As it turns out, Fedex isn’t too far off, but it’s definitely non-optimal. Using US census data, combined with great-circle distances between the census tracts, the ideal hub is in central Indiana. FedEx’s hub is 315 miles off, to the south-south-west of the ideal location.

Interestingly, when UPS (probably FedEx’s biggest rival) set up a hub system, their hub is in Indianapolis – just 85 miles away from the ideal hub.

To me, the most interesting thing about the paper comes after they showed the ideal hub by brute force. If you’ve got more than four points – even just five! – in a two-dimensional space, there’s no simple geometric solution to find the ideal hub. It seems like it should be simple, but it isn’t. The proof of that is really fascinatingly simple: it comes down to group theory and symmetry. Read the paper for the details. A geometric solution is limited by the difference in dimensionality between a particular one-dimensional rotational symmetry group, and the number of objects in the network. As a result, for 4 or less non-collinear points, there’s a way of finding a single unique geometric configuration that can be exploited to characterize the ideal hub. For more than 4 points, there isn’t – there’s no single configuration anymore, which blows away the usefulness of geometric solutions.

If you find this at all interesting, then it’s worth downloading and reading the paper. There’s a whole lot their that I haven’t covered – more than what I have. But I hope this little taste is enough to pique your curiosity.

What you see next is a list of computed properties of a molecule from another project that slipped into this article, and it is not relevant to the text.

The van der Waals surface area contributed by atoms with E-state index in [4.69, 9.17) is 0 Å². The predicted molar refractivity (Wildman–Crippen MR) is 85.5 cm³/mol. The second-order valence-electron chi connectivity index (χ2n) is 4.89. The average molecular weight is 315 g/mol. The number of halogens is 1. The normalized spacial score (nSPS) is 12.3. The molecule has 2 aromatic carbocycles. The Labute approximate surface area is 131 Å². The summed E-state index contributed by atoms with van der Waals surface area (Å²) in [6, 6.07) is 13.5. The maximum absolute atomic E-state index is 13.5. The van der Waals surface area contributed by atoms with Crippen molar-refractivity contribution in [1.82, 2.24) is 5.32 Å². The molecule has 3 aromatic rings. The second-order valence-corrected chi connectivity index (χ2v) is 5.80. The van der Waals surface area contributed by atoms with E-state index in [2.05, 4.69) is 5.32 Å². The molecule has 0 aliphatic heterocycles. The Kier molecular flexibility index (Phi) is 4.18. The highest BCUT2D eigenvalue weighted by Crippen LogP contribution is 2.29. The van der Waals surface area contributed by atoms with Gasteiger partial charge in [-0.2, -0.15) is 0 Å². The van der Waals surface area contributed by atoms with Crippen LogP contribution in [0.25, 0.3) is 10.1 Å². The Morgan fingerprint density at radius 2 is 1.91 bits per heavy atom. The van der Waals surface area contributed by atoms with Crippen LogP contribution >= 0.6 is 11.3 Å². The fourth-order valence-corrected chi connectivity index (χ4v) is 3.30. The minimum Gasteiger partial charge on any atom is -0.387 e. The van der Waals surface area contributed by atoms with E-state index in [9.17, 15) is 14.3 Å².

In the next step of our exploration of type theory, we’re going to take a step away from the set-based stuff. There are set-based intepretations of every statement in set theory. But what we really want to focus on is the interpretation of statements in computational terms.

What that means is that we’re going to take logical statements, and view them as computation tasks – that is, as formal logical specifications of a computation that we’d like to do. Under that interpretation, a proof of a statement $S$ is an implementation of the task specified by $S$.

This interpretation is much, much easier for computer science types like me than the set-based interpretations. We can walk through the interpretations of all of the statements of our intuitionistic logic in just a few minutes.

Conjunction
$A \land B$ is a specification for a program that produces a pair $(a, b)$ where $a$ is a solution for $A$, and $b$ is a solution for $B$.
Disjunction
$A \lor B$ is a specification for a program that produces either a solution to $A$ or a solution to $B$, along with a way of identifying which of $A$ and $B$ it solved. We do that using a version of the classical projection functions: $A \lor B$ produce either $\text{inl}(A)$ (that is, the left projection), or $\text{inr}(B)$ (the right projection).